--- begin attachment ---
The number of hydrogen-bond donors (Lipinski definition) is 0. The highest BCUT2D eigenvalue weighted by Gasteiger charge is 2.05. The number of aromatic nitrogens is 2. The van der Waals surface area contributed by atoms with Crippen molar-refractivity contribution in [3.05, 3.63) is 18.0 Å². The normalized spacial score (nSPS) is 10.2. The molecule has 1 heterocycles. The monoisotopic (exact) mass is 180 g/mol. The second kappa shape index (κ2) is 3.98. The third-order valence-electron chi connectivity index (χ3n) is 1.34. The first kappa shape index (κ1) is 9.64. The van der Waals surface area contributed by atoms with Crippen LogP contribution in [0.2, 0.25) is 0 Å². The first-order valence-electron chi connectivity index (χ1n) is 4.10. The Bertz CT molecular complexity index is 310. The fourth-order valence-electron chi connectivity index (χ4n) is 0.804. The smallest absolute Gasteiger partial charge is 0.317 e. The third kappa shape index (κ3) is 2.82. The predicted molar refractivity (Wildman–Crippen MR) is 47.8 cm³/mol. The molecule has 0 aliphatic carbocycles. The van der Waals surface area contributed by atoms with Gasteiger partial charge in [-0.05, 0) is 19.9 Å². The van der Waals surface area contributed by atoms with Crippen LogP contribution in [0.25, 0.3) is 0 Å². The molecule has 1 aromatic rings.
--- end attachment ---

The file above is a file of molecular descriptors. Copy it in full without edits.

The number of hydrogen-bond donors (Lipinski definition) is 0. The highest BCUT2D eigenvalue weighted by Gasteiger charge is 2.05. The number of aromatic nitrogens is 2. The van der Waals surface area contributed by atoms with Crippen molar-refractivity contribution in [3.05, 3.63) is 18.0 Å². The normalized spacial score (nSPS) is 10.2. The molecule has 1 heterocycles. The monoisotopic (exact) mass is 180 g/mol. The second kappa shape index (κ2) is 3.98. The third-order valence-electron chi connectivity index (χ3n) is 1.34. The first kappa shape index (κ1) is 9.64. The van der Waals surface area contributed by atoms with Crippen LogP contribution in [0.2, 0.25) is 0 Å². The first-order valence-electron chi connectivity index (χ1n) is 4.10. The Bertz CT molecular complexity index is 310. The fourth-order valence-electron chi connectivity index (χ4n) is 0.804. The smallest absolute Gasteiger partial charge is 0.317 e. The third kappa shape index (κ3) is 2.82. The predicted molar refractivity (Wildman–Crippen MR) is 47.8 cm³/mol. The molecule has 0 aliphatic carbocycles. The van der Waals surface area contributed by atoms with Gasteiger partial charge in [-0.05, 0) is 19.9 Å². The van der Waals surface area contributed by atoms with Crippen LogP contribution in [0.25, 0.3) is 0 Å². The molecule has 1 aromatic rings.